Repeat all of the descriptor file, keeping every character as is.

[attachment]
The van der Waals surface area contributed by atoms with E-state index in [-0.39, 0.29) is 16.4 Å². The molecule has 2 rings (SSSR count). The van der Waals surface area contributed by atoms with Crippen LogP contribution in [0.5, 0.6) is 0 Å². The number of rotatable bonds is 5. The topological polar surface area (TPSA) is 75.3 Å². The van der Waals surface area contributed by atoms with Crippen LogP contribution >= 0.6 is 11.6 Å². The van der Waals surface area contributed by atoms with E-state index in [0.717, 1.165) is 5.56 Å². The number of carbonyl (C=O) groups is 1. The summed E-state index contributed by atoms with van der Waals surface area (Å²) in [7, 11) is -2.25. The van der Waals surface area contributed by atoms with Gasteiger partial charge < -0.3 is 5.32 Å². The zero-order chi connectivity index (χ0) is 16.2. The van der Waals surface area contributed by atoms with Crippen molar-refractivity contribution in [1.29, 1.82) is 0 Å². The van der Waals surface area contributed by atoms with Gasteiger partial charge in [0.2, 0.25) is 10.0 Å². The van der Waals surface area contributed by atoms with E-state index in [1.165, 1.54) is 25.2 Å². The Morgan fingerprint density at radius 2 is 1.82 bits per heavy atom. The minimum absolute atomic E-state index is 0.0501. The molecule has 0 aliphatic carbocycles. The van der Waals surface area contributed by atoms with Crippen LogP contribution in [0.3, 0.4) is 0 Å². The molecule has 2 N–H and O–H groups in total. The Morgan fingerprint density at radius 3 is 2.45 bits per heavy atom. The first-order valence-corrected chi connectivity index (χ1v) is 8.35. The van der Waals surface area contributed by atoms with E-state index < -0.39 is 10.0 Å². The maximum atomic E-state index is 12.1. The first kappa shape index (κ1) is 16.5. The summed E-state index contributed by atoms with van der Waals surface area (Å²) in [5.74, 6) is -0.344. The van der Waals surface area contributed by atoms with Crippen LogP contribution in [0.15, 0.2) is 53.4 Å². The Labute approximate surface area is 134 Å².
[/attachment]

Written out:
The van der Waals surface area contributed by atoms with E-state index in [-0.39, 0.29) is 16.4 Å². The molecule has 2 rings (SSSR count). The van der Waals surface area contributed by atoms with Crippen LogP contribution in [0.5, 0.6) is 0 Å². The number of rotatable bonds is 5. The topological polar surface area (TPSA) is 75.3 Å². The van der Waals surface area contributed by atoms with Crippen LogP contribution >= 0.6 is 11.6 Å². The van der Waals surface area contributed by atoms with E-state index in [0.717, 1.165) is 5.56 Å². The number of carbonyl (C=O) groups is 1. The summed E-state index contributed by atoms with van der Waals surface area (Å²) in [7, 11) is -2.25. The van der Waals surface area contributed by atoms with Gasteiger partial charge < -0.3 is 5.32 Å². The zero-order chi connectivity index (χ0) is 16.2. The van der Waals surface area contributed by atoms with Crippen molar-refractivity contribution in [1.29, 1.82) is 0 Å². The van der Waals surface area contributed by atoms with Gasteiger partial charge in [0.2, 0.25) is 10.0 Å². The van der Waals surface area contributed by atoms with E-state index in [1.165, 1.54) is 25.2 Å². The Morgan fingerprint density at radius 2 is 1.82 bits per heavy atom. The minimum absolute atomic E-state index is 0.0501. The molecule has 0 aliphatic carbocycles. The van der Waals surface area contributed by atoms with Crippen LogP contribution in [0.3, 0.4) is 0 Å². The molecule has 2 N–H and O–H groups in total. The Morgan fingerprint density at radius 3 is 2.45 bits per heavy atom. The first-order valence-corrected chi connectivity index (χ1v) is 8.35. The van der Waals surface area contributed by atoms with E-state index < -0.39 is 10.0 Å². The maximum atomic E-state index is 12.1. The first kappa shape index (κ1) is 16.5. The summed E-state index contributed by atoms with van der Waals surface area (Å²) in [5.74, 6) is -0.344. The van der Waals surface area contributed by atoms with Crippen LogP contribution in [0.15, 0.2) is 53.4 Å². The Labute approximate surface area is 134 Å².